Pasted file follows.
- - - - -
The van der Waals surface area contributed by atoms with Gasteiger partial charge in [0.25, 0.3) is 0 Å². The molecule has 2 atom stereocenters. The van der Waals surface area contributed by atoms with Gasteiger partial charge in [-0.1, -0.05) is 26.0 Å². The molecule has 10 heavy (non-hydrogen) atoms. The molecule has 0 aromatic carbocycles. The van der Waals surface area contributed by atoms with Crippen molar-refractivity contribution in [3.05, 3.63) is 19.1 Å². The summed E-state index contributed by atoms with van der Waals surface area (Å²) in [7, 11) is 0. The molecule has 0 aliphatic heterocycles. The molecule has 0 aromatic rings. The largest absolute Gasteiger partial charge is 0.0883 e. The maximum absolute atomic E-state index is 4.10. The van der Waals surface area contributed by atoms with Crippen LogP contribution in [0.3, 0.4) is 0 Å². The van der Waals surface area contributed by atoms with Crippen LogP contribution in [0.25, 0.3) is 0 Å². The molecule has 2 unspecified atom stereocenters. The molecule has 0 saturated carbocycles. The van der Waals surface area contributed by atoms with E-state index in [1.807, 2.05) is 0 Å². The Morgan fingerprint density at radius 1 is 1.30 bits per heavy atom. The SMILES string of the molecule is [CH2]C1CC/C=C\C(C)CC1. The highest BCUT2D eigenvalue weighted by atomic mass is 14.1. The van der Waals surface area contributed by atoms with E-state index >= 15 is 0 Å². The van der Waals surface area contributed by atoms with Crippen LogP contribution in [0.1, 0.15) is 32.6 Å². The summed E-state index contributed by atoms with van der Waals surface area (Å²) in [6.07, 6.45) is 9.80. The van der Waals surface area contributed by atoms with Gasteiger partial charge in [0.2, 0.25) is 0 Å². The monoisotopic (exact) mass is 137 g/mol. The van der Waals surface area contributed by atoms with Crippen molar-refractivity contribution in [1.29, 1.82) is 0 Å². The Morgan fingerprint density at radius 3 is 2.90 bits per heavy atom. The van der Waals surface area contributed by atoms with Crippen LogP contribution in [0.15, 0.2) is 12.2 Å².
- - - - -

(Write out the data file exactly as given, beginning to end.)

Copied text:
The van der Waals surface area contributed by atoms with Gasteiger partial charge in [0.25, 0.3) is 0 Å². The molecule has 2 atom stereocenters. The van der Waals surface area contributed by atoms with Gasteiger partial charge in [-0.1, -0.05) is 26.0 Å². The molecule has 10 heavy (non-hydrogen) atoms. The molecule has 0 aromatic carbocycles. The van der Waals surface area contributed by atoms with Crippen molar-refractivity contribution in [3.05, 3.63) is 19.1 Å². The summed E-state index contributed by atoms with van der Waals surface area (Å²) in [7, 11) is 0. The molecule has 0 aliphatic heterocycles. The molecule has 0 aromatic rings. The largest absolute Gasteiger partial charge is 0.0883 e. The maximum absolute atomic E-state index is 4.10. The van der Waals surface area contributed by atoms with Crippen LogP contribution in [0.3, 0.4) is 0 Å². The van der Waals surface area contributed by atoms with Crippen LogP contribution in [0.25, 0.3) is 0 Å². The molecule has 2 unspecified atom stereocenters. The molecule has 0 saturated carbocycles. The van der Waals surface area contributed by atoms with E-state index in [1.807, 2.05) is 0 Å². The Morgan fingerprint density at radius 1 is 1.30 bits per heavy atom. The SMILES string of the molecule is [CH2]C1CC/C=C\C(C)CC1. The highest BCUT2D eigenvalue weighted by atomic mass is 14.1. The van der Waals surface area contributed by atoms with E-state index >= 15 is 0 Å². The van der Waals surface area contributed by atoms with Crippen LogP contribution in [0.1, 0.15) is 32.6 Å². The summed E-state index contributed by atoms with van der Waals surface area (Å²) in [6.07, 6.45) is 9.80. The van der Waals surface area contributed by atoms with Gasteiger partial charge in [0.2, 0.25) is 0 Å². The monoisotopic (exact) mass is 137 g/mol. The van der Waals surface area contributed by atoms with Crippen molar-refractivity contribution in [1.29, 1.82) is 0 Å². The Morgan fingerprint density at radius 3 is 2.90 bits per heavy atom. The van der Waals surface area contributed by atoms with Crippen LogP contribution in [0.15, 0.2) is 12.2 Å².